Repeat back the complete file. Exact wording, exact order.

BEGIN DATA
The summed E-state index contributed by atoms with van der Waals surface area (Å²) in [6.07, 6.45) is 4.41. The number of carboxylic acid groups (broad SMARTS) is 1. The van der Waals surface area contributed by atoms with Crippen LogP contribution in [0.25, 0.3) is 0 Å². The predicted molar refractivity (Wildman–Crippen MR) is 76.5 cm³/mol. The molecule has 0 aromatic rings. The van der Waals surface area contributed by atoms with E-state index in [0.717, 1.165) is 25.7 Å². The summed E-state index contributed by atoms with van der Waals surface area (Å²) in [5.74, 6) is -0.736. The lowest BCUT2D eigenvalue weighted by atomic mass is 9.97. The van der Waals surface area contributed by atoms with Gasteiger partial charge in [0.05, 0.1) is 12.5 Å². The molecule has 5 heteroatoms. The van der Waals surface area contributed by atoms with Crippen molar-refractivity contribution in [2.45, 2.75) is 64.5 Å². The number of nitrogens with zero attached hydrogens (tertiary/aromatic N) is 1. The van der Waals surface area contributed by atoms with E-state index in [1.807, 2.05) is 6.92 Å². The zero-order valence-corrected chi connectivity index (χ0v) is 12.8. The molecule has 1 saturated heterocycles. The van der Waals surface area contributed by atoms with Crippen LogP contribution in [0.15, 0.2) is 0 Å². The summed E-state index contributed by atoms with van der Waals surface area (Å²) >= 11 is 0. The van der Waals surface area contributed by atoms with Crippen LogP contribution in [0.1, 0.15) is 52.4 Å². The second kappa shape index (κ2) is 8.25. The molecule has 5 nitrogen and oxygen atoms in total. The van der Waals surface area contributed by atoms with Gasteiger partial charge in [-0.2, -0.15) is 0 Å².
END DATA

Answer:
The summed E-state index contributed by atoms with van der Waals surface area (Å²) in [6.07, 6.45) is 4.41. The number of carboxylic acid groups (broad SMARTS) is 1. The van der Waals surface area contributed by atoms with Crippen LogP contribution in [0.25, 0.3) is 0 Å². The predicted molar refractivity (Wildman–Crippen MR) is 76.5 cm³/mol. The molecule has 0 aromatic rings. The van der Waals surface area contributed by atoms with E-state index in [0.717, 1.165) is 25.7 Å². The summed E-state index contributed by atoms with van der Waals surface area (Å²) in [5.74, 6) is -0.736. The lowest BCUT2D eigenvalue weighted by atomic mass is 9.97. The van der Waals surface area contributed by atoms with Gasteiger partial charge in [0.05, 0.1) is 12.5 Å². The molecule has 5 heteroatoms. The van der Waals surface area contributed by atoms with Crippen molar-refractivity contribution in [2.45, 2.75) is 64.5 Å². The number of nitrogens with zero attached hydrogens (tertiary/aromatic N) is 1. The van der Waals surface area contributed by atoms with E-state index in [1.807, 2.05) is 6.92 Å². The zero-order valence-corrected chi connectivity index (χ0v) is 12.8. The molecule has 1 saturated heterocycles. The van der Waals surface area contributed by atoms with Crippen LogP contribution in [0.15, 0.2) is 0 Å². The summed E-state index contributed by atoms with van der Waals surface area (Å²) >= 11 is 0. The van der Waals surface area contributed by atoms with Crippen LogP contribution in [0.1, 0.15) is 52.4 Å². The second kappa shape index (κ2) is 8.25. The molecule has 5 nitrogen and oxygen atoms in total. The van der Waals surface area contributed by atoms with Gasteiger partial charge in [-0.2, -0.15) is 0 Å².